Genetic link found between Hungarian, Turkish apricots
People worldwide enjoy biting into a succulent, tasty apricot, but what do we know about the origins of this popular fruit? New research from Hungary and Turkey confirms what scientists have long suspected: there is a genetic link between Hungarian and Turkish apricot cultivars. The findings could provide apricot growers and breeders with new information on how to best select pollination partners in new orchard plantings. The study, the first to investigate the S-genotype diversity of apricots native to Turkey, was recently published in the Journal of the American Society for Horticultural Science.
China has long been thought to be the original home of apricots, which later spread to Europe via Asia and Asia Minor. Experts classify apricot cultivars into four major eco-geographical groups: central Asian, Irano-Caucasian, European, and Dzhungar-Zailing.
The most diverse groups are the central Asian group and the Irano-Caucasian group, which includes Turkish cultivars. The European group, which includes North American, South African and Australian cultivars, is the least diverse. Compared to other European apricots, eastern European cultivars have specific characteristics. Furthermore, despite the information they had on this fruit, in particular Turkish apricots, researchers were still uncertain about the self-incompatibility genotypes for several Turkish cultivars. Self-incompatibility refers to mechanisms used by plants to prevent self-fertilisation or fertilisation of a very closely related plant.
In this study, researchers from Corvinus University of Budapest in Hungary plus Ataturk University and the Malatya Fruit Research Institute in Turkey performed microsatellite analyses showing that Hungarian and European apricot cultivars probably originated through hybridisation among Irano-Caucasian genotypes. They said historical and linguistic evidence seems to back this assumption. According to them, many records documented the introduction of Turkish graft-wood and other propagation materials to Hungary during the country's Ottoman occupation.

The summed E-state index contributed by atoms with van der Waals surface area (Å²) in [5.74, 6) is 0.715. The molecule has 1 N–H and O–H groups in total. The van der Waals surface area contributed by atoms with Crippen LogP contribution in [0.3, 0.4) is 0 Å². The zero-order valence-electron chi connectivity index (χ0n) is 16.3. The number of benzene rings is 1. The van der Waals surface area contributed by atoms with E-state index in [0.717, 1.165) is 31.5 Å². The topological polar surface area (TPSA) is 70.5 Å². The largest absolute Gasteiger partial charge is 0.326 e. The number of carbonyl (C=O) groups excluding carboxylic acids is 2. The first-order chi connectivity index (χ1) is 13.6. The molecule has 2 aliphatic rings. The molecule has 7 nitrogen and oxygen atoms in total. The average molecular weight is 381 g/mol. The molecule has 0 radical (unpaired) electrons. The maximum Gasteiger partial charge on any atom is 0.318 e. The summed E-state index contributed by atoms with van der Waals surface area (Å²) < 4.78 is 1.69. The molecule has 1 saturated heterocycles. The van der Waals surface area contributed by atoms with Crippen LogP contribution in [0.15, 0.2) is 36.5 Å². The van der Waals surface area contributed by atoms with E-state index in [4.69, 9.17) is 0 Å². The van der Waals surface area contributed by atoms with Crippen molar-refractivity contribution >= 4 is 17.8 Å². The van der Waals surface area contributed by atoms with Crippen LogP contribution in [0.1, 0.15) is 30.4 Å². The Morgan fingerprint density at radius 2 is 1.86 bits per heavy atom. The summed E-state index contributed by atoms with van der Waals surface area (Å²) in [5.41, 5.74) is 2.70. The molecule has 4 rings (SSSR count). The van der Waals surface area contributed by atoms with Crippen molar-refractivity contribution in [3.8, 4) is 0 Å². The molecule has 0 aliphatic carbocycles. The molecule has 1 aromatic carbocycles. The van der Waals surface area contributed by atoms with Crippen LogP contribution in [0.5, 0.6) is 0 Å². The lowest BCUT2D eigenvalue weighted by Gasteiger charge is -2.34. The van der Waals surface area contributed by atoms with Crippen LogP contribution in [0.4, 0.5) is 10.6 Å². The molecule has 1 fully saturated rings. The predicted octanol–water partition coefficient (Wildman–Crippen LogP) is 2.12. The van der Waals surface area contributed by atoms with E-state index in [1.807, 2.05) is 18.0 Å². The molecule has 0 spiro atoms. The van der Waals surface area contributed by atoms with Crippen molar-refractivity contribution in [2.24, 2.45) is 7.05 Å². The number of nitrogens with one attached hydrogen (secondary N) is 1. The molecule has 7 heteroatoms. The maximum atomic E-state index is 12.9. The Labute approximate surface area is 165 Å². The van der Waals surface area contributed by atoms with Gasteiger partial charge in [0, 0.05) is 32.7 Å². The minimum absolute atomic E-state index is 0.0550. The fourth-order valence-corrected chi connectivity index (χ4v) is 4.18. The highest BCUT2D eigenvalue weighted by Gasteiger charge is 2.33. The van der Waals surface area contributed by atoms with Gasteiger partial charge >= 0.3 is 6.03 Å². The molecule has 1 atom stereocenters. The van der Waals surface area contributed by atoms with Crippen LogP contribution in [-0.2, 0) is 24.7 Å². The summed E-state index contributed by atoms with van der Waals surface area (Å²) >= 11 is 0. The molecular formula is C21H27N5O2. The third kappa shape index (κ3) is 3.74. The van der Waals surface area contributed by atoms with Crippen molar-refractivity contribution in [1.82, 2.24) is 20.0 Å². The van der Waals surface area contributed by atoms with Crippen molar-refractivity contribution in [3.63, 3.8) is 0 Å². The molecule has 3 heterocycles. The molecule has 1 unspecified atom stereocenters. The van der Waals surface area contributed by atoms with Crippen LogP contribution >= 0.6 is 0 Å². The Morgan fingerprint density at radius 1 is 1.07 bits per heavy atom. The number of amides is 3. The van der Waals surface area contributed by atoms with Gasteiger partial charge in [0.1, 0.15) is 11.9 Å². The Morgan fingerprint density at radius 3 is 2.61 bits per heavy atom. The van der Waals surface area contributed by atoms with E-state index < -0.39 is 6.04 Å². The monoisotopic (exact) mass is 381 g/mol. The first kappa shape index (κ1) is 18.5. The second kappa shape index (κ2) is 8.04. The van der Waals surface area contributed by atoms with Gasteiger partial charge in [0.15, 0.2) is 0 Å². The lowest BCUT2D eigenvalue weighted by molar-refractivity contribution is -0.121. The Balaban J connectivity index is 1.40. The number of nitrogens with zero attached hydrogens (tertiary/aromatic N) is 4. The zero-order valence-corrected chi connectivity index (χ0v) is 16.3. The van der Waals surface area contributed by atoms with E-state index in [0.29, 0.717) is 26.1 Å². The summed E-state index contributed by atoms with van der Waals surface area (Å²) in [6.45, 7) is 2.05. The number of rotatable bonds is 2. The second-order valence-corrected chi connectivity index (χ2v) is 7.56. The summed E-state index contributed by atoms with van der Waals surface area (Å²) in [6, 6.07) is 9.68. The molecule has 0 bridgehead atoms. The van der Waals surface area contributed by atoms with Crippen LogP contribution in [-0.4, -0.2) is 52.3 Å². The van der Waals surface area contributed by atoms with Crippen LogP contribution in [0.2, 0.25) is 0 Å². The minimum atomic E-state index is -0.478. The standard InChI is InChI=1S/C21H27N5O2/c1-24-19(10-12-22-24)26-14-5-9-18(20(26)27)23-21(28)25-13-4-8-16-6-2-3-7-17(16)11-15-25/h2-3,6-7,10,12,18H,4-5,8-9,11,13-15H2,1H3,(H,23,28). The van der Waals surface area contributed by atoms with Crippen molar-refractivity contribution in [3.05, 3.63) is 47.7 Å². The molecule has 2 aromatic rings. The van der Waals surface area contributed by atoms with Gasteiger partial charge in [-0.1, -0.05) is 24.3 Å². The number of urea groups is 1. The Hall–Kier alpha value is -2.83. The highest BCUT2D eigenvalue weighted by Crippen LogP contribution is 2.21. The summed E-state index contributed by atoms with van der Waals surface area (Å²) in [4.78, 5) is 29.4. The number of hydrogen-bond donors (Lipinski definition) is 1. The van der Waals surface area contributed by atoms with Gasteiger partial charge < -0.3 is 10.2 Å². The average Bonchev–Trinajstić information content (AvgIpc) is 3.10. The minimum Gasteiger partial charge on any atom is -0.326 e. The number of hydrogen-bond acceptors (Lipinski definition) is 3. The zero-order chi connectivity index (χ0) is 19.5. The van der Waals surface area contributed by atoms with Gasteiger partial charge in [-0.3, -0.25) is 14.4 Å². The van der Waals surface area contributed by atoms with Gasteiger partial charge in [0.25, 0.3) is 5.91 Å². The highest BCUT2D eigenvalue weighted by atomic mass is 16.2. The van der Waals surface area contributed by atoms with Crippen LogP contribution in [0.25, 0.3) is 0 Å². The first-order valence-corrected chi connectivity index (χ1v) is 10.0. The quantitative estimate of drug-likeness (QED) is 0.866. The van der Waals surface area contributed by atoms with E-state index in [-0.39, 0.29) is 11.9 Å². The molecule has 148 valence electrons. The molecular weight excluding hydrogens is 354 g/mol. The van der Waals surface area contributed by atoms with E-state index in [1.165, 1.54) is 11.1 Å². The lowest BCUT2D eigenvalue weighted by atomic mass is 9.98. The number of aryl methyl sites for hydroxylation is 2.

Polymerase chain reaction (PCR) amplification was used by the team in order to establish the S-genotypes of a set of Turkish apricot cultivars. They also used the method to determine self-compatible apricot cultivars.
'We determined the complete S-genotype of 51 cultivars and the partial S-genotype of 4 cultivars,' explained Dr Júlia Halász from Corvinus University of Budapest, lead author of the study. 'A total of 32 different S-genotypes were assigned to the 51 cultivars, and many of them  were classified into newly established cross-incompatibility groups.'
The researchers found that another 12 cultivars showed unique incompatible genotypes, and they identified 7 self-compatible cultivars in the examined collections.
'The fact that Turkish and Hungarian apricot cultivars carry 12 and 5 S-alleles, respectively, and all 5 alleles detected in Hungarian cultivars were also present in Turkish apricots furnished molecular evidence supporting the long-suspected historical connection between Hungarian and Turkish apricots,' Dr Halász said. 'The research confirms that Turkish germplasm contributed considerably to the development of several desirable Hungarian apricot cultivars.'
She also pointed out that the relationship between the two gene pools is relatively new, linked with historical events that only go as far back as the early 18th century.